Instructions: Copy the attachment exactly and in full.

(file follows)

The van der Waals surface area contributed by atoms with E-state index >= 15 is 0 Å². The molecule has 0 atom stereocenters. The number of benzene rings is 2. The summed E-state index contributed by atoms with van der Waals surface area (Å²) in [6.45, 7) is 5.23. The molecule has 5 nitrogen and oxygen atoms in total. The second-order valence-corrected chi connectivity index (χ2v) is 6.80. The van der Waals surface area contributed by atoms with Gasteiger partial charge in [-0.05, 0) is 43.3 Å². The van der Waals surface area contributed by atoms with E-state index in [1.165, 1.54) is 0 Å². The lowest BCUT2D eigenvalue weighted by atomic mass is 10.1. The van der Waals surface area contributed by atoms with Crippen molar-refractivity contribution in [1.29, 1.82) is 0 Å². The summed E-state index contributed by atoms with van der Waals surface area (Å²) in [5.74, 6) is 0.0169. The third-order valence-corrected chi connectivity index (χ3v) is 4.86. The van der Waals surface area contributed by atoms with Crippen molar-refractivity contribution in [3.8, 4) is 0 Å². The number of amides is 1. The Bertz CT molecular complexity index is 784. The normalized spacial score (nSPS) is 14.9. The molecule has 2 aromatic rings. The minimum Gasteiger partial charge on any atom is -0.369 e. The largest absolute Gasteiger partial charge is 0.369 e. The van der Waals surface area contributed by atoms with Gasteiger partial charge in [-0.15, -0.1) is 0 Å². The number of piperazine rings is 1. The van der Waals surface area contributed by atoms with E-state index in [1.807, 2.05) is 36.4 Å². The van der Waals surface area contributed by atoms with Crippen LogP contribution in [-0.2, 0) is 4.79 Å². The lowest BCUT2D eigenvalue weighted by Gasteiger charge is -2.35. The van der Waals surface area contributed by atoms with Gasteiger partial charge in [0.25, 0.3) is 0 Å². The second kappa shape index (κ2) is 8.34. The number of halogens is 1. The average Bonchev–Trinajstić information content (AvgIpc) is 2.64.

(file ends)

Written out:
The van der Waals surface area contributed by atoms with E-state index >= 15 is 0 Å². The molecule has 0 atom stereocenters. The number of benzene rings is 2. The summed E-state index contributed by atoms with van der Waals surface area (Å²) in [6.45, 7) is 5.23. The molecule has 5 nitrogen and oxygen atoms in total. The second-order valence-corrected chi connectivity index (χ2v) is 6.80. The van der Waals surface area contributed by atoms with Gasteiger partial charge in [-0.05, 0) is 43.3 Å². The van der Waals surface area contributed by atoms with E-state index in [1.165, 1.54) is 0 Å². The lowest BCUT2D eigenvalue weighted by atomic mass is 10.1. The van der Waals surface area contributed by atoms with Crippen molar-refractivity contribution in [1.29, 1.82) is 0 Å². The summed E-state index contributed by atoms with van der Waals surface area (Å²) in [5.74, 6) is 0.0169. The third-order valence-corrected chi connectivity index (χ3v) is 4.86. The van der Waals surface area contributed by atoms with Crippen molar-refractivity contribution in [3.8, 4) is 0 Å². The number of amides is 1. The Bertz CT molecular complexity index is 784. The normalized spacial score (nSPS) is 14.9. The molecule has 2 aromatic rings. The minimum Gasteiger partial charge on any atom is -0.369 e. The largest absolute Gasteiger partial charge is 0.369 e. The van der Waals surface area contributed by atoms with Gasteiger partial charge in [-0.15, -0.1) is 0 Å². The number of piperazine rings is 1. The van der Waals surface area contributed by atoms with E-state index in [1.807, 2.05) is 36.4 Å². The van der Waals surface area contributed by atoms with Crippen LogP contribution in [-0.2, 0) is 4.79 Å². The lowest BCUT2D eigenvalue weighted by Gasteiger charge is -2.35. The van der Waals surface area contributed by atoms with Gasteiger partial charge in [0.25, 0.3) is 0 Å². The second kappa shape index (κ2) is 8.34. The number of halogens is 1. The average Bonchev–Trinajstić information content (AvgIpc) is 2.64.